September 26, 2013
Washington, DC – The U.S. Commodity Futures Trading Commission (CFTC) today announced that it filed a civil injunctive enforcement action in the U.S. District Court for the Eastern District of New York against Defendants The Yorkshire Group Inc. (Yorkshire) of Staten Island, New York, and its sole owner, Scott Platto, also of Staten Island. The CFTC Complaint, filed on September 25, 2013, charges the Defendants with engaging in illegal, off-exchange financed transactions in precious metals with retail customers. The Complaint further alleges that Platto, as the owner, operator, and controlling person of Yorkshire, is liable for Yorkshire’s violations of the Commodity Exchange Act (CEA)
According to the Complaint, between September 2011 and August 2012, the Defendants solicited retail customers by telephone to buy physical precious metals such as silver and palladium in off-exchange leverage transactions. Retail customers engaging in financed transaction with Yorkshire were allegedly told that they were borrowing money to purchase precious metals. Customers paid Yorkshire a portion of the purchase price for the metals, and Yorkshire financed the remainder of the purchase price, while charging the customers interest on the amount they purportedly loaned to customers. The Complaint further alleges that Yorkshire’s customers never took delivery of the precious metals they purportedly purchased and that the Defendants neither bought, sold, loaned, stored, or transferred any physical metals for these transactions.
The Dodd-Frank Wall Street Reform and Consumer Protection Act of 2010, which expanded the CFTC’s jurisdiction over retail commodity transactions like these, prohibits fraud in connection with such transactions, and requires that these transactions be executed on or subject to the rules of a board of trade, exchange, or contract market. Thus, since Yorkshire’s and Platto’s transactions were executed off exchange, they were illegal, according to the Complaint.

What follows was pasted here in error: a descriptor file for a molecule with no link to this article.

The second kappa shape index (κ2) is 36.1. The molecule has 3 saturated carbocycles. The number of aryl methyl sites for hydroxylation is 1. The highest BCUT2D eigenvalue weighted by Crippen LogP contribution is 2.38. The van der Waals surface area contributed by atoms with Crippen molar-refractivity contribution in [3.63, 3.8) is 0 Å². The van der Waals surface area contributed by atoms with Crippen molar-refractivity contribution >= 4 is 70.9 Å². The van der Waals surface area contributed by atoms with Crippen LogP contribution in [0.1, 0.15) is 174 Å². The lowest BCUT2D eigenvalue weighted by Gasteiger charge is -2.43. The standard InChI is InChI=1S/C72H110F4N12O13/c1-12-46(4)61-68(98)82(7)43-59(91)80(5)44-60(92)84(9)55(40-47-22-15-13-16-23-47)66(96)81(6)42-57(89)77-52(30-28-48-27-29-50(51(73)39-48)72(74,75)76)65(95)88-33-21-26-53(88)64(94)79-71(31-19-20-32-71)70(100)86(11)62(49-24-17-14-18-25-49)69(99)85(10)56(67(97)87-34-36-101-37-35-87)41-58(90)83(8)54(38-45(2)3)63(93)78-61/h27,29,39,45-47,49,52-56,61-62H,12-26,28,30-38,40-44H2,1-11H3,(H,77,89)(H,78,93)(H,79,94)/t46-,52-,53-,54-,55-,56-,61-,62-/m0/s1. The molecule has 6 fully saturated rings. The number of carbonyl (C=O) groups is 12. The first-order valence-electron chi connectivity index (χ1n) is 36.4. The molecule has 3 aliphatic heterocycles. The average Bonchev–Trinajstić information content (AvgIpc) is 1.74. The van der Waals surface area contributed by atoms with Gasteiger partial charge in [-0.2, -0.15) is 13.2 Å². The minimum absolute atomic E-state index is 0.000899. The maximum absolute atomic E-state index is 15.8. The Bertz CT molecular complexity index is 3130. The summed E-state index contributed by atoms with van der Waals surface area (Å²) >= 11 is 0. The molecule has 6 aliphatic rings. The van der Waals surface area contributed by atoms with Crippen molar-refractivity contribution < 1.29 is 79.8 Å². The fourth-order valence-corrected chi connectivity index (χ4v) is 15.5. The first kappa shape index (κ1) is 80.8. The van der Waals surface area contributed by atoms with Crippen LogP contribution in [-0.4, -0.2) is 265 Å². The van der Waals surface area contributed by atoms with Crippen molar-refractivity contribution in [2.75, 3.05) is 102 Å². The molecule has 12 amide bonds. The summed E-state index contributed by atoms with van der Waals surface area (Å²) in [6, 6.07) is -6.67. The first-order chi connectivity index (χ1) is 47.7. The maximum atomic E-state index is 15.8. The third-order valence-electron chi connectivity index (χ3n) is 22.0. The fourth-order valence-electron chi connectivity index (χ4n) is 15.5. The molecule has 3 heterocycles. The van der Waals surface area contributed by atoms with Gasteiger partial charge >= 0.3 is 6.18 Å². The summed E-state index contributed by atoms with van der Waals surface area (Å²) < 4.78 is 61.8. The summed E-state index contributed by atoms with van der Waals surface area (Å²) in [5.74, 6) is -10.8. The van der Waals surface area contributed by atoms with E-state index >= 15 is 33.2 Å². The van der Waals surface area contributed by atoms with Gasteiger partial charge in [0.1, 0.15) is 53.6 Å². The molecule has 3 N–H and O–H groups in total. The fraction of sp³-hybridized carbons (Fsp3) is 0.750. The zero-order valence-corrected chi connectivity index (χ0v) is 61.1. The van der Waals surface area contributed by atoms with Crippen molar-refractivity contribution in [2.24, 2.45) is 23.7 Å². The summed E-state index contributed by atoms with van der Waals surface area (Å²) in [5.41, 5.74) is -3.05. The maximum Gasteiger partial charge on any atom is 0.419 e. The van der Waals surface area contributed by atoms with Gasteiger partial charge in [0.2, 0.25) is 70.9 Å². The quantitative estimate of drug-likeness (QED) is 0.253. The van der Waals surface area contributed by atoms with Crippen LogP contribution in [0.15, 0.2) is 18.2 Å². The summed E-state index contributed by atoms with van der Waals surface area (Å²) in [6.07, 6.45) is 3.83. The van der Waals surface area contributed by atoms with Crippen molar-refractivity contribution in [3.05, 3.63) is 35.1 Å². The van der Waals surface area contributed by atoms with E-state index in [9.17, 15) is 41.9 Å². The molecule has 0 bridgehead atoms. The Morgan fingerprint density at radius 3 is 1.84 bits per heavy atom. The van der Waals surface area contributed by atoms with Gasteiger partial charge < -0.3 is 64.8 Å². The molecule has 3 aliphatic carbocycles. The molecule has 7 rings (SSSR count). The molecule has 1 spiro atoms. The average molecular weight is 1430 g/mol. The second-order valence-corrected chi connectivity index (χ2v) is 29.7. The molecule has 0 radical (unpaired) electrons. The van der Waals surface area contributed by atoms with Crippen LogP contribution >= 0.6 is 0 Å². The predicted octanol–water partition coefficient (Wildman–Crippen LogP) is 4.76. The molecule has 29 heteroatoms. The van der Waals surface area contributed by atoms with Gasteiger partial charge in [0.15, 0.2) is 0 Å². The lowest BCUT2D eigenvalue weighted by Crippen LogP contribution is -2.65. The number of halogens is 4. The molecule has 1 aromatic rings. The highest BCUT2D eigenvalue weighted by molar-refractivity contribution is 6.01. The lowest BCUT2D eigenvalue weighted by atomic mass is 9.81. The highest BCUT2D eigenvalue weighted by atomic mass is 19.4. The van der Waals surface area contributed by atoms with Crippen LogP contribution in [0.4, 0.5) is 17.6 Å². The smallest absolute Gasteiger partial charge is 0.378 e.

When Yorkshire and Platto allegedly engaged in these illegal transactions, they were acting as a dealer for metals merchant Hunter Wise Commodities, LLC (Hunter Wise), which the CFTC charged with fraud and other violations in federal court in Florida on December 5, 2012 (see CFTC Press Release 6447-12). On February 25, 2013, the court granted a preliminary injunction against Hunter Wise, froze the firm’s assets, and appointed a corporate monitor to assume control over those assets (see CFTC Press Release 6522-13).
In its continuing litigation against Yorkshire and Platto, the CFTC seeks restitution to defrauded customers, a return of ill-gotten gains, civil monetary penalties, trading and registration bans, and permanent injunctions against further violations of the CEA, as charged.
The CFTC Division of Enforcement staff responsible for this action are Karin N. Roth, Philip Rix, David W. MacGregor, Lenel Hickson, Jr., Stephen J. Obie, and Vincent A. McGonagle.
CFTC’s Precious Metals Fraud Advisory
In January 2012, the CFTC issued a Precious Metals Consumer Fraud Advisory to alert customers to precious metals fraud. The Advisory states that the CFTC had seen an increase in the number of companies offering customers the opportunity to buy or invest in precious metals. The CFTC’s Advisory specifically warns that companies often fail to purchase any physical metals for their customers, instead simply keeping the customer’s funds. The Advisory further cautions consumers that leveraged commodity transactions are unlawful unless executed on a regulated exchange.
Last Updated: September 26, 2013